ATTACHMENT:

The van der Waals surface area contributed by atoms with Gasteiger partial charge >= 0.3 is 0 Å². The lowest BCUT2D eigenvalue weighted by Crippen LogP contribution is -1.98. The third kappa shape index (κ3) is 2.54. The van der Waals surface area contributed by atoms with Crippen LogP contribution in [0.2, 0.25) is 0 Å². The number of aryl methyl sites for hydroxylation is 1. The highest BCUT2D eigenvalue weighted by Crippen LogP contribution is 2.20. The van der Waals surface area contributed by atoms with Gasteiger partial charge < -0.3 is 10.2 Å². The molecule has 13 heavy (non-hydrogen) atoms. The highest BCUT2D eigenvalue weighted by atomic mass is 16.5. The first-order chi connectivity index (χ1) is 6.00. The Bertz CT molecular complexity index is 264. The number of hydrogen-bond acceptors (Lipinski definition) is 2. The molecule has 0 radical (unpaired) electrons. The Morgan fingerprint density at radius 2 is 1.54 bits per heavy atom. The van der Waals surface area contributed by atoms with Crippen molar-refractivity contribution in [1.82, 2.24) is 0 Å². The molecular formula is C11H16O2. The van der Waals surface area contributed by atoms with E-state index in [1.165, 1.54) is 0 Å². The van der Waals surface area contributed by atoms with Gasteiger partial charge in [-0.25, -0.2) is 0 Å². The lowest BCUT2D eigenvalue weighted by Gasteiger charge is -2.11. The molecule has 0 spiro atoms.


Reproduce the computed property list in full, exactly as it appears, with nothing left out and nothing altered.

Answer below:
The van der Waals surface area contributed by atoms with Gasteiger partial charge >= 0.3 is 0 Å². The lowest BCUT2D eigenvalue weighted by Crippen LogP contribution is -1.98. The third kappa shape index (κ3) is 2.54. The van der Waals surface area contributed by atoms with Crippen LogP contribution in [0.2, 0.25) is 0 Å². The number of aryl methyl sites for hydroxylation is 1. The highest BCUT2D eigenvalue weighted by Crippen LogP contribution is 2.20. The van der Waals surface area contributed by atoms with Gasteiger partial charge < -0.3 is 10.2 Å². The molecule has 13 heavy (non-hydrogen) atoms. The highest BCUT2D eigenvalue weighted by atomic mass is 16.5. The first-order chi connectivity index (χ1) is 6.00. The Bertz CT molecular complexity index is 264. The number of hydrogen-bond acceptors (Lipinski definition) is 2. The molecule has 0 radical (unpaired) electrons. The Morgan fingerprint density at radius 2 is 1.54 bits per heavy atom. The van der Waals surface area contributed by atoms with Crippen molar-refractivity contribution in [1.82, 2.24) is 0 Å². The molecular formula is C11H16O2. The van der Waals surface area contributed by atoms with E-state index in [1.165, 1.54) is 0 Å². The van der Waals surface area contributed by atoms with Gasteiger partial charge in [-0.25, -0.2) is 0 Å². The lowest BCUT2D eigenvalue weighted by Gasteiger charge is -2.11. The molecule has 0 spiro atoms.